Recently, the Congressional Budget Office (CBO) has been in the news because of its analysis of the House Republicans plan to replace the Affordable Care Act. SPP Professor and Senior Associate Dean Phil Joyce, as the author of the history of CBO (The Congressional Budget Office: Honest Numbers, Power, and Policymaking—Georgetown University Press, 2011) has been in some demand by reporters seeking to understand more about the office and to provide some context for this estimate. We asked Professor Joyce to answer some questions about CBO, and links to stories including his recent interviews on the topic appear below.
Why does CBO exist?
In 1974 the Congress passed a bill, called the Congressional Budget and Impoundment Control Act, designed to strengthen the role of Congress in the budget process. It created CBO as a nonpartisan source of information on the budget and economy.
Why does CBO’s analysis of this bill matter?
The first thing to understand is that the law that created CBO requires it to prepare an analysis, called a cost estimate, of any bill that is reported out of a Congressional committee. This is so Congress will know how much a given bill will cost, or save, relative to the baseline, or what would happen under current law. In this case, there are additional factors being analyzed as well, including the number of people who will have health insurance and the effect of changes in legislation on insurance premiums.
Why does anyone pay any attention to CBO?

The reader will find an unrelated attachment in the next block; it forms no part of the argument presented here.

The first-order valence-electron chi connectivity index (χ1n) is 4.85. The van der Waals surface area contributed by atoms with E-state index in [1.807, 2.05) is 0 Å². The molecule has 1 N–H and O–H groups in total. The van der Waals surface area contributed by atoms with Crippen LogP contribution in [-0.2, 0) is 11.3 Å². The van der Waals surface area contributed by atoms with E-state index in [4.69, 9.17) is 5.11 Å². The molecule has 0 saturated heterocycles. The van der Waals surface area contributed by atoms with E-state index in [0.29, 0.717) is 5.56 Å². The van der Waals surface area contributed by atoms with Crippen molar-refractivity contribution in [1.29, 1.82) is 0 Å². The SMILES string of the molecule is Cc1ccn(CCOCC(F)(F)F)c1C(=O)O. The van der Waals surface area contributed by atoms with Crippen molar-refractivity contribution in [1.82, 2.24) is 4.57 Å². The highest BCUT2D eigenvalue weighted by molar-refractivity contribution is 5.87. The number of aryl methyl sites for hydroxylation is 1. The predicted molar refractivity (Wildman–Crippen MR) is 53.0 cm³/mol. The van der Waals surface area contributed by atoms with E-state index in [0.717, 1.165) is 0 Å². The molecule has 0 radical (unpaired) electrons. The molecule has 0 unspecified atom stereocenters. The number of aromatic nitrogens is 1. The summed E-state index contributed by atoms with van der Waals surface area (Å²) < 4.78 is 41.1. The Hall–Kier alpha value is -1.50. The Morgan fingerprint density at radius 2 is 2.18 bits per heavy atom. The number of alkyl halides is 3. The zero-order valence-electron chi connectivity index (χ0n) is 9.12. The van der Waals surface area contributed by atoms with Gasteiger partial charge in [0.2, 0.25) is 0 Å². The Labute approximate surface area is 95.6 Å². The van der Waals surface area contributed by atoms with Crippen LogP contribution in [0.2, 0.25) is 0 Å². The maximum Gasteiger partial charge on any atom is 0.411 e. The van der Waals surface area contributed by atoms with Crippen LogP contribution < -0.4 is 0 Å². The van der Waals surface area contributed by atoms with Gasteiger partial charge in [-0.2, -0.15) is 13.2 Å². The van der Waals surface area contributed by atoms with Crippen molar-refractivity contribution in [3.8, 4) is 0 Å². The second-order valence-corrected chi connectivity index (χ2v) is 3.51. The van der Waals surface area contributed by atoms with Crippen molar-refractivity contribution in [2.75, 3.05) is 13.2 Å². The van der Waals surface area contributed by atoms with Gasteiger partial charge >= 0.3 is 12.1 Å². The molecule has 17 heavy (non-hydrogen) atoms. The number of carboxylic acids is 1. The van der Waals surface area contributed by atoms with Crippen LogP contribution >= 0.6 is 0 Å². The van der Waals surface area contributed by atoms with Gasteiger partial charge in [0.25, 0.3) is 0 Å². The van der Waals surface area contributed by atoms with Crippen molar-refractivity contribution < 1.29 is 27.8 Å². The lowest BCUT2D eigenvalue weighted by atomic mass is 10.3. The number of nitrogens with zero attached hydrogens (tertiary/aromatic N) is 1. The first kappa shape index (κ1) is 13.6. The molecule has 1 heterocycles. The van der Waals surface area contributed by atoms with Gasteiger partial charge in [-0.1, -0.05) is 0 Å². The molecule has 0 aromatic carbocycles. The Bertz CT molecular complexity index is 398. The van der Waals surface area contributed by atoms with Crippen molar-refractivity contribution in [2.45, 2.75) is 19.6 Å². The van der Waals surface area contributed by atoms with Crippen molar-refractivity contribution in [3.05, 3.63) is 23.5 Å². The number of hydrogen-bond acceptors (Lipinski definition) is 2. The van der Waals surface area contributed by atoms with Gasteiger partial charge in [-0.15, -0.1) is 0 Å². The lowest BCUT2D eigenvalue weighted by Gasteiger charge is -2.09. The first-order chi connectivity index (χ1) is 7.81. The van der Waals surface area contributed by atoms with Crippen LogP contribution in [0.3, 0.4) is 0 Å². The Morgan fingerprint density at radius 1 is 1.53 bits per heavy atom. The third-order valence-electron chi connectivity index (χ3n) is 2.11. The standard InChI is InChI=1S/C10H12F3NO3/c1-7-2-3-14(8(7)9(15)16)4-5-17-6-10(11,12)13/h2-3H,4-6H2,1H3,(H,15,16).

Because it is nonpartisan, and therefore has developed a reputation for objectivity over its history, many in the press and the public regard CBO as a credible source of information on these matters. They believe that CBO is not trying to either help a bill get passed or to kill it, but rather to inform the process of making policy.
Does this mean that CBO “scores” are accurate?
No. These cost estimates typically extend 10 years into the future, and the only thing that we know with certainty is that they will be wrong. The probability of error is even greater in an area like health care, and the further out that the analysis is extended. CBO was found to have been more accurate on the cost and coverage of the Affordable Care Act than other organizations, but no one came very close.
What effect does all of this have on the average American?
First, people should care whether future policy is made based on credible, unbiased information. Second, these CBO estimates have a history of influencing the way legislation is eventually drafted. For better or worse, the Affordable Care Act would not look the way it does today if not for the analysis of CBO, which led to many changes in the law.
I don’t really believe that anyone is unbiased. Why should I believe that CBO is?
First, the agency hires very able staff who take seriously the job of coming up with the best estimates they can. Second, the first director, Alice Rivlin, instilled a culture of nonpartisanship that is just part of the culture. Finally, the only thing that CBO has going for it is its credibility. If it became viewed as just another source of partisan information, no one would pay any attention to it. So its ability to be influential is joined at the hip with its credibility.